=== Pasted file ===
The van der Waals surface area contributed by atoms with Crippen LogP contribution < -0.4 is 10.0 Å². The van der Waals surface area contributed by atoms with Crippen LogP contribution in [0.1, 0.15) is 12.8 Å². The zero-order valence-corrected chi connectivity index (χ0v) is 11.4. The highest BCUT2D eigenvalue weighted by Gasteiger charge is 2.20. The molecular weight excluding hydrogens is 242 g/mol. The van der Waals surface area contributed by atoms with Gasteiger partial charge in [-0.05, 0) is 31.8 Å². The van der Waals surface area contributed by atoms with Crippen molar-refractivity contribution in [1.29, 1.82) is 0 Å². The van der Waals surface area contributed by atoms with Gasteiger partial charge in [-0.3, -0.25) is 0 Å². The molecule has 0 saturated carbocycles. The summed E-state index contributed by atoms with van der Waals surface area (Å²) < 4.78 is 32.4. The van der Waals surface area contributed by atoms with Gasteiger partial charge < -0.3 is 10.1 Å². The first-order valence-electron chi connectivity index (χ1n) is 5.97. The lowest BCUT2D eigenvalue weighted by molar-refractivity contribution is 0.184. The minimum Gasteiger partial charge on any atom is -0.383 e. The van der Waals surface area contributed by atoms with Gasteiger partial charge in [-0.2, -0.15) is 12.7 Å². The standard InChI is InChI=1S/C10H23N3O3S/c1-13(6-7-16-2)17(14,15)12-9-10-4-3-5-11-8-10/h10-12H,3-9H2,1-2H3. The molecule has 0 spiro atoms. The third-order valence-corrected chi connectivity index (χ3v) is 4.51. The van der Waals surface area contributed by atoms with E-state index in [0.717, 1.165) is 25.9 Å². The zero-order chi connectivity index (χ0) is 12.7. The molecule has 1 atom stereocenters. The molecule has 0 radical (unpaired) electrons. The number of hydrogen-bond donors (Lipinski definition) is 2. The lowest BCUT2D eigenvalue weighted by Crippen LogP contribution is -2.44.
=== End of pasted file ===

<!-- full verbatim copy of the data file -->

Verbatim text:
The van der Waals surface area contributed by atoms with Crippen LogP contribution < -0.4 is 10.0 Å². The van der Waals surface area contributed by atoms with Crippen LogP contribution in [0.1, 0.15) is 12.8 Å². The zero-order valence-corrected chi connectivity index (χ0v) is 11.4. The highest BCUT2D eigenvalue weighted by Gasteiger charge is 2.20. The molecular weight excluding hydrogens is 242 g/mol. The van der Waals surface area contributed by atoms with Gasteiger partial charge in [-0.05, 0) is 31.8 Å². The van der Waals surface area contributed by atoms with Crippen molar-refractivity contribution in [1.29, 1.82) is 0 Å². The van der Waals surface area contributed by atoms with Gasteiger partial charge in [-0.3, -0.25) is 0 Å². The molecule has 0 saturated carbocycles. The summed E-state index contributed by atoms with van der Waals surface area (Å²) < 4.78 is 32.4. The van der Waals surface area contributed by atoms with Gasteiger partial charge < -0.3 is 10.1 Å². The first-order valence-electron chi connectivity index (χ1n) is 5.97. The lowest BCUT2D eigenvalue weighted by molar-refractivity contribution is 0.184. The minimum Gasteiger partial charge on any atom is -0.383 e. The van der Waals surface area contributed by atoms with Gasteiger partial charge in [-0.2, -0.15) is 12.7 Å². The standard InChI is InChI=1S/C10H23N3O3S/c1-13(6-7-16-2)17(14,15)12-9-10-4-3-5-11-8-10/h10-12H,3-9H2,1-2H3. The molecule has 0 spiro atoms. The third-order valence-corrected chi connectivity index (χ3v) is 4.51. The van der Waals surface area contributed by atoms with E-state index in [0.717, 1.165) is 25.9 Å². The zero-order chi connectivity index (χ0) is 12.7. The molecule has 1 atom stereocenters. The molecule has 0 radical (unpaired) electrons. The number of hydrogen-bond donors (Lipinski definition) is 2. The lowest BCUT2D eigenvalue weighted by Crippen LogP contribution is -2.44.